U.S. to see coast-to-coast total solar eclipse for the first time in 99 years

A total solar eclipse occurred over Svalbard, a Norwegian archipelago between mainland Norway and the North Pole, on March 20, 2015. (REUTERS/HAAKON MOSVOLD LARSEN/NTB SCANPIX)

CAPE CANAVERAL, Fla. (AP) — This August, the U.S. will experience its first coast-to-coast total solar eclipse in 99 years.

Total solar eclipses occur every year or two or three, often in the middle of nowhere like the South Pacific or Antarctic. What makes this one so special – at least for Americans – is that it will cut diagonally across the entire United States.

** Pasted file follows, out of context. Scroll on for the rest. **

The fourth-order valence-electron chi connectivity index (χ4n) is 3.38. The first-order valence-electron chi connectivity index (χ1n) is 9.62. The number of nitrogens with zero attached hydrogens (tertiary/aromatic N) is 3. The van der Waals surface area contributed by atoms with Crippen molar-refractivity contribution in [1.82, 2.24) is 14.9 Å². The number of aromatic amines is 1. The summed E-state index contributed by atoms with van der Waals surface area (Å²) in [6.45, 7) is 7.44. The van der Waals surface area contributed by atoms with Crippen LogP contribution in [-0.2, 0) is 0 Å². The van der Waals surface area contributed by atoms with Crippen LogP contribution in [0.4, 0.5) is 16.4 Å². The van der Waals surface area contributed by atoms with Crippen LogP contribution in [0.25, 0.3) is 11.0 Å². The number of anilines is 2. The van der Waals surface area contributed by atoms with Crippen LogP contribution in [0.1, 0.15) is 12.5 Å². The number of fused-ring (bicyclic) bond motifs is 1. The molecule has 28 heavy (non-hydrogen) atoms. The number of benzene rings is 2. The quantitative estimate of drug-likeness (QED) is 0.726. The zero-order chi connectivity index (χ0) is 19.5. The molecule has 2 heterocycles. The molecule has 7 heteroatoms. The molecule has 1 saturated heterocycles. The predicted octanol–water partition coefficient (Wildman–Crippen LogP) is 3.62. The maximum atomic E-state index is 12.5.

The path of totality on Aug. 21 — where day briefly becomes night – will pass over Oregon, continuing through the heartland all the way to Charleston, South Carolina. Those on the outskirts – all the way into Canada, Central America and even the upper part of South America — will be treated to a partial eclipse.

No tickets are required for this Monday matinee, just special eclipse glasses so you don’t ruin your eyes.

 

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